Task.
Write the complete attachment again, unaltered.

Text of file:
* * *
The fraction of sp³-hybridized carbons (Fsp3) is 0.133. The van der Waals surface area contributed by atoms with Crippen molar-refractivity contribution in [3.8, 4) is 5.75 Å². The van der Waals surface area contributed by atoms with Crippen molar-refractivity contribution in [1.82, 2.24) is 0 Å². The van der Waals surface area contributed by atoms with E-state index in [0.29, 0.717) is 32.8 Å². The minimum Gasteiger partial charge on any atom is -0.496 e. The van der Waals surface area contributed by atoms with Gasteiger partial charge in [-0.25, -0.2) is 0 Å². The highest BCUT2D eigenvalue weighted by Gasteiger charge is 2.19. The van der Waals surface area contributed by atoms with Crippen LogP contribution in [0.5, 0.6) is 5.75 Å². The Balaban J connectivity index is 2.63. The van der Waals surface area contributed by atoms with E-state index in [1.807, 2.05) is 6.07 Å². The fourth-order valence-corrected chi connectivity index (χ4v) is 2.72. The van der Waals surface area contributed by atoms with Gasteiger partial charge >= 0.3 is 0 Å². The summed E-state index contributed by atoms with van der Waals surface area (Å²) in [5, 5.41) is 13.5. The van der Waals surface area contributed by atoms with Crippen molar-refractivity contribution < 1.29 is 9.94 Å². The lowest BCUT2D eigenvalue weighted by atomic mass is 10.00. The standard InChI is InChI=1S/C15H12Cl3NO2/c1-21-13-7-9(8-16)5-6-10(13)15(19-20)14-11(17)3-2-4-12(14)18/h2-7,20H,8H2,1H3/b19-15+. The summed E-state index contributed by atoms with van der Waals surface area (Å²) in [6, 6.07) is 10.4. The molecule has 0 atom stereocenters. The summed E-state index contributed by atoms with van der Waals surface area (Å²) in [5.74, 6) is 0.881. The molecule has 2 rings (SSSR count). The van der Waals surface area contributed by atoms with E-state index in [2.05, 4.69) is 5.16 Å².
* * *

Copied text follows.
The fraction of sp³-hybridized carbons (Fsp3) is 0.133. The van der Waals surface area contributed by atoms with Crippen molar-refractivity contribution in [3.8, 4) is 5.75 Å². The van der Waals surface area contributed by atoms with Crippen molar-refractivity contribution in [1.82, 2.24) is 0 Å². The van der Waals surface area contributed by atoms with E-state index in [0.29, 0.717) is 32.8 Å². The minimum Gasteiger partial charge on any atom is -0.496 e. The van der Waals surface area contributed by atoms with Gasteiger partial charge in [-0.25, -0.2) is 0 Å². The highest BCUT2D eigenvalue weighted by Gasteiger charge is 2.19. The van der Waals surface area contributed by atoms with Crippen LogP contribution in [0.5, 0.6) is 5.75 Å². The Balaban J connectivity index is 2.63. The van der Waals surface area contributed by atoms with E-state index in [1.807, 2.05) is 6.07 Å². The fourth-order valence-corrected chi connectivity index (χ4v) is 2.72. The van der Waals surface area contributed by atoms with Gasteiger partial charge >= 0.3 is 0 Å². The summed E-state index contributed by atoms with van der Waals surface area (Å²) in [5, 5.41) is 13.5. The van der Waals surface area contributed by atoms with Crippen molar-refractivity contribution < 1.29 is 9.94 Å². The lowest BCUT2D eigenvalue weighted by atomic mass is 10.00. The standard InChI is InChI=1S/C15H12Cl3NO2/c1-21-13-7-9(8-16)5-6-10(13)15(19-20)14-11(17)3-2-4-12(14)18/h2-7,20H,8H2,1H3/b19-15+. The summed E-state index contributed by atoms with van der Waals surface area (Å²) in [6, 6.07) is 10.4. The molecule has 0 atom stereocenters. The summed E-state index contributed by atoms with van der Waals surface area (Å²) in [5.74, 6) is 0.881. The molecule has 2 rings (SSSR count). The van der Waals surface area contributed by atoms with E-state index in [2.05, 4.69) is 5.16 Å².